The Layman Genius of the carol “As With Gladness Men of Old”
On the day of Epiphany (January 6, 1859), Englishman William Chatterton Dix Was bedridden and unable to join church service. As Dix rested, he read the scripture for the day which was about the three Magi’s visit to the child Jesus. By the end of the day, Dix had penned the poem “As With Gladness Men of Old”. At the heart of the story of the three Magi, they were Gentiles, received without reservation by the Holy Family of Jesus because God had enough love for all. Dix’s illness took a long time to leave him, and apart from “As With Gladness Men of Old” he was also able to write another Christmas carol, “What Child Is This?” and some other hymns.
He was not a clergyman, Dix was a marine insurance man in Glasgow, but a year later his work was published in Hymns for Public Worship and Private Devotion. It was also added to Hymns Ancient and Modern (1861). He wrote many hymns and books about devotion to the faith. Which is why it isn’t surprising that he was able to be productive even while he was ill. The carol became very popular in almost all of England’s churches. Sir Roundell Palmer praised it in his “English Church Hymnody” paper published during the Church Congress in York. Another sign of its popularity? Lyrics of Dix’s hymn were included in Church artwork that adorned Anglican churches all over the globe. In 1871, the hymn found its way to US churches. In the US and UK, 30-40 of his hymns are being commonly used.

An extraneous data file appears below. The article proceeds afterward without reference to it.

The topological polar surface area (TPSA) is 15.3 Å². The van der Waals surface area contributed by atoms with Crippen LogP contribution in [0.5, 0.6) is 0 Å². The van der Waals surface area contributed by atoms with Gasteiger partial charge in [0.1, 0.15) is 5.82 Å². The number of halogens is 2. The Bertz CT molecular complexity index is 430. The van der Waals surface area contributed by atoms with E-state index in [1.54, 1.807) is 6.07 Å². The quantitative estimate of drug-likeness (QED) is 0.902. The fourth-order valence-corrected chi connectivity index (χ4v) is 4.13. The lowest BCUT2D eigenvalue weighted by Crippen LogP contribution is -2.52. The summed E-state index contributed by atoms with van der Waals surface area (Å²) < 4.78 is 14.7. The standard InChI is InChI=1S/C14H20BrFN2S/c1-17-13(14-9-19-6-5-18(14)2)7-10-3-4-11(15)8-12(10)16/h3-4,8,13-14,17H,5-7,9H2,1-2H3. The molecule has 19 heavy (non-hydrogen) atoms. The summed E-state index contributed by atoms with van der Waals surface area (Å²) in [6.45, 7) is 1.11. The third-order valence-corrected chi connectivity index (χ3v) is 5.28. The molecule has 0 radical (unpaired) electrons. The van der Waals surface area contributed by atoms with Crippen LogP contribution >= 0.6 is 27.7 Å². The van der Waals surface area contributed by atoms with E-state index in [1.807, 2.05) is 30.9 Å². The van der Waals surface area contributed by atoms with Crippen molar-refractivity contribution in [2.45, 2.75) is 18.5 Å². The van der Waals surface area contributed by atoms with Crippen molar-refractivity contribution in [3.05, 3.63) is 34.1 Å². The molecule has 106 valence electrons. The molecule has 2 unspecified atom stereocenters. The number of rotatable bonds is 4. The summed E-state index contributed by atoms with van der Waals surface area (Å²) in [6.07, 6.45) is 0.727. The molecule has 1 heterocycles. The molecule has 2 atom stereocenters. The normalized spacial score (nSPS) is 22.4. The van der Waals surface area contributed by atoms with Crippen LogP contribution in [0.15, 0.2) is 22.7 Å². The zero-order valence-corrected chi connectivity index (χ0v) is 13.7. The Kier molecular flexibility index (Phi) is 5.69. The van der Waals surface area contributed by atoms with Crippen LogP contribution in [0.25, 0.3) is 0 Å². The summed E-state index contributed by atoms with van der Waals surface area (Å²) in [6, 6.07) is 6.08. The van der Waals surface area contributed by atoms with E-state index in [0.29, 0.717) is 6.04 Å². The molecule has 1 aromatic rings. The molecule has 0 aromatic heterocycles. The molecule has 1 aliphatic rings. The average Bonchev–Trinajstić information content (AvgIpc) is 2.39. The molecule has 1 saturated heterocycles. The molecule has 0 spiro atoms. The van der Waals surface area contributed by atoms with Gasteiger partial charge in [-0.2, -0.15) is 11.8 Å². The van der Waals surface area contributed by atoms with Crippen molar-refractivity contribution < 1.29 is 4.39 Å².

The tune is Dix, named after William Chatterton Dix by Hymns Ancient and Modern editor and composer William Henry Monk. Stuttgart organist Conrad Kocher was the original tune composer (1838), Monk tweaked Kocher’s tune to fit the lyrics of Dix. The regal tune is the exact melody of another hymn “For The Beauty of the Earth”, for it was a kind of seasonal melody adapted to various songs.